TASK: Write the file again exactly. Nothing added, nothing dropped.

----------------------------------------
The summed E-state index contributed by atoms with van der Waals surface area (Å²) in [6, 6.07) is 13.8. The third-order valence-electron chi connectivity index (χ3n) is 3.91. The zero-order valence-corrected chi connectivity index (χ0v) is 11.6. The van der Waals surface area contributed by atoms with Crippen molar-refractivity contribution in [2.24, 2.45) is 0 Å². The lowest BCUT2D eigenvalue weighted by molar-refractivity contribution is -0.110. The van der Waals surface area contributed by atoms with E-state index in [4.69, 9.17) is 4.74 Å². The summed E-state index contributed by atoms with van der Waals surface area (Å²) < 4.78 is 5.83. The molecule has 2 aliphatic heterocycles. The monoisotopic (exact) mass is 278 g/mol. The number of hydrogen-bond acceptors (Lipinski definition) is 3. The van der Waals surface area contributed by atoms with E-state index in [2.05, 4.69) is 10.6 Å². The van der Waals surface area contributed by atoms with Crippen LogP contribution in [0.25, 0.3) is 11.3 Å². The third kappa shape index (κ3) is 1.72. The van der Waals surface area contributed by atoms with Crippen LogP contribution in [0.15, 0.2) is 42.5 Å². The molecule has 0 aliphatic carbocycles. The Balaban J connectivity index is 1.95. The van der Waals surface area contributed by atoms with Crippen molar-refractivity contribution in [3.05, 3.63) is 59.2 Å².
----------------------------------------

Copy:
The summed E-state index contributed by atoms with van der Waals surface area (Å²) in [6, 6.07) is 13.8. The third-order valence-electron chi connectivity index (χ3n) is 3.91. The zero-order valence-corrected chi connectivity index (χ0v) is 11.6. The van der Waals surface area contributed by atoms with Crippen molar-refractivity contribution in [2.24, 2.45) is 0 Å². The lowest BCUT2D eigenvalue weighted by molar-refractivity contribution is -0.110. The van der Waals surface area contributed by atoms with E-state index in [4.69, 9.17) is 4.74 Å². The summed E-state index contributed by atoms with van der Waals surface area (Å²) < 4.78 is 5.83. The molecule has 2 aliphatic heterocycles. The monoisotopic (exact) mass is 278 g/mol. The number of hydrogen-bond acceptors (Lipinski definition) is 3. The van der Waals surface area contributed by atoms with E-state index in [2.05, 4.69) is 10.6 Å². The van der Waals surface area contributed by atoms with Crippen LogP contribution in [0.25, 0.3) is 11.3 Å². The third kappa shape index (κ3) is 1.72. The van der Waals surface area contributed by atoms with Crippen LogP contribution in [0.15, 0.2) is 42.5 Å². The molecule has 0 aliphatic carbocycles. The Balaban J connectivity index is 1.95. The van der Waals surface area contributed by atoms with Crippen molar-refractivity contribution in [3.05, 3.63) is 59.2 Å².